Should Team Canada leave Kris Letang off their Olympic Roster? If they did, most hockey fans would be stunned. Letang has every tool in his arsenal to become a Hall of Fame blue-liner when his career is over. He was the only defenseman to average a point-per-game a season ago. Letang would be a serious scoring threat for the Team Canada, but so will everyone else on the Canadian roster.
The issue has never been Letang’s offensive ability, but his defense and decision making. He’s lacked competency in his own end since he broke into the league. Letang has improved upon his defensive craft, but the numbers and eye test don’t lie. Letang was on the ice for half of the goals surrendered by the Pittsburgh Penguins in last year’s playoffs. Letang was at fault in the majority of the goals by giving away the puck in his own end or being out of position.
If Letang can’t rise to the occasion in the NHL post-season, how is he going to hold up against the world’s elite? In the Olympics, most teams don’t have one great scoring line; all four lines are capable of lighting the lamp. John Tavares aside, Letang didn’t compete against an all-world scoring talent in last year’s playoffs. The Sochi Winter Olympics will showcase a breed of forwards that’s more talented than Letang is used to facing on a nightly basis in the NHL.
According to an article written by Pierre LeBrun of ESPN, Team Canada is leaning towards picking Letang or PK Subban, but not both. Lebrun thinks Canada will choose Subban due to the fact that he won the Norris Trophy. While I have the utmost respect for Mr. Lebrun, Team Canada could care less about individual accolades, they want a gold medal. If there’s a player out there who’s a beer league champion, and can help the Canadians win gold, they’ll sign him.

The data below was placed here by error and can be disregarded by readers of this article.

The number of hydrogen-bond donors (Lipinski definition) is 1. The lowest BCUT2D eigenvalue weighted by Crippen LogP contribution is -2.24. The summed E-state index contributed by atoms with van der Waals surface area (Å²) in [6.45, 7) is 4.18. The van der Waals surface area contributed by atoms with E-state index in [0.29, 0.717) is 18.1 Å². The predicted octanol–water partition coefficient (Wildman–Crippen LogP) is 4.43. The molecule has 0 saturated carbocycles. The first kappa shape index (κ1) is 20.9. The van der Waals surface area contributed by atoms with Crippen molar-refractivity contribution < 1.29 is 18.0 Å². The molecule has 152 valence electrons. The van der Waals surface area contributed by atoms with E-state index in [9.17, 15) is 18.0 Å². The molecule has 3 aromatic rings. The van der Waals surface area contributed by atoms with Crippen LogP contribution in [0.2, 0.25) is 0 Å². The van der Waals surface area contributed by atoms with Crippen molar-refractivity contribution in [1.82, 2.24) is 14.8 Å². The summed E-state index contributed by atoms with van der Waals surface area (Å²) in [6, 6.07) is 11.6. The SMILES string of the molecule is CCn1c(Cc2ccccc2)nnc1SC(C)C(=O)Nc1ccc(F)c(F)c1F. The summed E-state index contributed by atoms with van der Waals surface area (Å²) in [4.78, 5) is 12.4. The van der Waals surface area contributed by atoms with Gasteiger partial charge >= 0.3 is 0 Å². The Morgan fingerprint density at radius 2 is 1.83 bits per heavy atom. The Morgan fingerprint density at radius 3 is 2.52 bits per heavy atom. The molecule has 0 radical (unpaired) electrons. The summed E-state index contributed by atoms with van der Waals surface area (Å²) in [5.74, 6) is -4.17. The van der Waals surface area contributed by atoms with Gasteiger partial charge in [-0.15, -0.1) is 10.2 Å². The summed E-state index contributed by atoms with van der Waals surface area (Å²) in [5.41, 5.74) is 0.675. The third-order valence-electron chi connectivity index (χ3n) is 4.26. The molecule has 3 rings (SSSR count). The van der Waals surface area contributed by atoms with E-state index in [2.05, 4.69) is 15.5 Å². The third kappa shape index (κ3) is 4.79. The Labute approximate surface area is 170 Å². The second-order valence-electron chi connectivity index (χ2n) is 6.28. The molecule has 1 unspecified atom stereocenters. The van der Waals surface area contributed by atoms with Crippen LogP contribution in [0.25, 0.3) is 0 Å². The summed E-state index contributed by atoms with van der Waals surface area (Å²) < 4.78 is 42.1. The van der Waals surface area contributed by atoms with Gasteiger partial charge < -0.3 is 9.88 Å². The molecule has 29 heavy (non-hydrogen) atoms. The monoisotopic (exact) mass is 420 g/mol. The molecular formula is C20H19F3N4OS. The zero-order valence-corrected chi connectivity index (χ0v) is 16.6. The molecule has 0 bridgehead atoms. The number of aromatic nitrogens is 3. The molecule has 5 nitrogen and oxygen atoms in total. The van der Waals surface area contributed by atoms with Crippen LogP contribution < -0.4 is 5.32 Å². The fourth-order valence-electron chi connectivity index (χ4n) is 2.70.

With the wider Olympic-sized ice surface, there will be more space than normal. Since North Americans aren’t used to playing on the larger rink, the theory is to play a passive (more positional) defensive style that keeps the puck around the perimeter while clogging up the middle of the “house area.” This would cause Letang to implore defensive zone discipline; something in his game that’s sporadic at best.
On the other hand, Canada could benefit from Letang’s skating ability and closing speed. He is one of the fastest skaters in the world. Letang’s offensive skills are just as good, if not better, than most world-class forwards. He could definitely be an asset on the power play if used in the correct manner.
Team Canada will be very particular about the types of defensemen that make-up their Olympic roster (shutdown, physical, stay-at-home, and offensive defensemen). Letang will have the beginning of the NHL regular season to prove that he belongs in Canada’s plans. There is no reason to believe that Letang’s game is going to take a massive transformation, but he will have the opportunity to prove that his game has changed.
Letang must convince Team Canada that he’s a more intelligent hockey player instead of making risky plays shift after shift. Canada wants calculated risk, but Letang moves up on an offensive rush every time he has the opportunity with the Penguins. Letang’s risk taking won’t fly with Team Canada decision-makers.
It’s essential for Letang to minimize his mistakes at the beginning of the NHL season, especially when making breakout or stretch passes. Letang must display to Team Canada that he’s willing to make a simple play to relieve offensive pressure applied by an opponent.
Team Canada will let the season develop before making any major decisions about Letang. If Letang’s defensive play doesn’t show improvement, there’s a good chance he’ll be passed over. Team Canada executives aren’t going to pick him solely because he is one of the supreme talents in the NHL; they’ll pick him if he proves that he’s going to be a piece that helps make up the best team.
What do you think? Will Team Canada pick Kris Letang for the 2014 Sochi Winter Olympics?